In the face of ever increasing global population and decreasing resources, long term effects are irrelevant.

The same basic evolutionarily derived rule of taste equalling good and bad taste equalling bad, therefore reject still applies.

Some commenter on one of the newspaper articles linked to snidely tried to tie BSE and Wadge together in an attempt to disparage and discredit him in his professional position. It is a straw man argument. Erecting the straw man of BSE distracts from the discussion (I don’t think there is  a meaningful discussion to be had anyway) and is totally irrelevant to the question.

If disaster befalls us and I am forced to eat a fellow human being, I will be an equal opportunity consumer and not distinguish between anti GM and GM supporters as I am certain they will both taste equally well and perform the function of nourishment thereby keeping me alive at least in the short term which will be all I can expect in an uncertain world.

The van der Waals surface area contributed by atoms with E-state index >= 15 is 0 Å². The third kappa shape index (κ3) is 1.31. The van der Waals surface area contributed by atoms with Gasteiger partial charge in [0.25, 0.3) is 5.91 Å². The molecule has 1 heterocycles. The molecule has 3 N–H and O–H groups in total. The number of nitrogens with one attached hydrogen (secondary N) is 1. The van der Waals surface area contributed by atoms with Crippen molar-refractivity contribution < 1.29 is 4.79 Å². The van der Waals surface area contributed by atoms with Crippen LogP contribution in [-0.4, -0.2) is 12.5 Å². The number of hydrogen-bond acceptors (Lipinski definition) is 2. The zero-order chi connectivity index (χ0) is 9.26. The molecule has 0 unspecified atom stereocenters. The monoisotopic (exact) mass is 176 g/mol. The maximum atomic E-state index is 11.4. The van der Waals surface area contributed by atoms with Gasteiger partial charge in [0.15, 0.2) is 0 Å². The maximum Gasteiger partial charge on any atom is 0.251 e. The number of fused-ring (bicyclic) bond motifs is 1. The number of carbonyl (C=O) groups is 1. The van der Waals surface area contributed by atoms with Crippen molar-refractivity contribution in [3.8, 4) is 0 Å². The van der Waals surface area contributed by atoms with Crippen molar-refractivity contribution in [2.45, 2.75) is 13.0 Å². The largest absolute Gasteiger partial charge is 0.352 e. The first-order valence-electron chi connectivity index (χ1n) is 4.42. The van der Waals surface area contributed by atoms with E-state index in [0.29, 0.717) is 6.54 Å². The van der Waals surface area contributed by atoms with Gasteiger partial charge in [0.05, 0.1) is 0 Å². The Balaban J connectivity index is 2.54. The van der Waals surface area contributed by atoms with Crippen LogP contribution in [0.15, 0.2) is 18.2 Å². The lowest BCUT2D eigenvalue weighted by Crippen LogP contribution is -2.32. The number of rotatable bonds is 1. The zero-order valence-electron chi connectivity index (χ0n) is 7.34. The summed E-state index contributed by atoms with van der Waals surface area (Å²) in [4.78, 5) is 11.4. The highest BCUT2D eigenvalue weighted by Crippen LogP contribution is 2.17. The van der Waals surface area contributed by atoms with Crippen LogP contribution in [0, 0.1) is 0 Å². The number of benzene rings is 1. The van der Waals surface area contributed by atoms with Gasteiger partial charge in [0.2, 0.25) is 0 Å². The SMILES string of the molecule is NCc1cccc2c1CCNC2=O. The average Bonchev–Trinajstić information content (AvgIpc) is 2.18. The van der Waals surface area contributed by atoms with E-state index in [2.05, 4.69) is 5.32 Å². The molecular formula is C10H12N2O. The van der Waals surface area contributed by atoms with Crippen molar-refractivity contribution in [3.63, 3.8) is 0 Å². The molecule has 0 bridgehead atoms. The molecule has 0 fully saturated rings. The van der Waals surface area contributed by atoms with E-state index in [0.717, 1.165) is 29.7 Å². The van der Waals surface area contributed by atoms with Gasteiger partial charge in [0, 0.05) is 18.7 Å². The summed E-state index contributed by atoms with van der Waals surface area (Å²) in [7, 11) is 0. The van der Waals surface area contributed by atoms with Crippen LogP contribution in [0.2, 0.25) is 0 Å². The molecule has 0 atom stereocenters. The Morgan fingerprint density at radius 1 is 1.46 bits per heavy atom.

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3 comments on “GM Food Products

  1. Michelle B says:

    Your last paragraph would be read by Jonathan Swift with gusto if he was alive. He probably would have nearly inundated his computer keyboard if he was drinking coffee like I am. Lol.

    • Veronique says:

      I always liked Swift. In fact I liked all the members of the Scriblerus Club. Your allusion to A Modest Proposal made me smile.

      Always a great conversation stopper in polite but not literary company. Hahaha.

      Many thanks!

  2. Dod says:

    I have little time for anti-GM fools who don’t even realise we’ve been GM’ing for ten thousand years already. Many have that same ignorantly silly superior attitude that so-called vegetarians/vegans have. I wonder how many non-omnivorous humans understand that without the help of us omnivores their chosen lifestyles would be impossible in modern society? Not many I fear.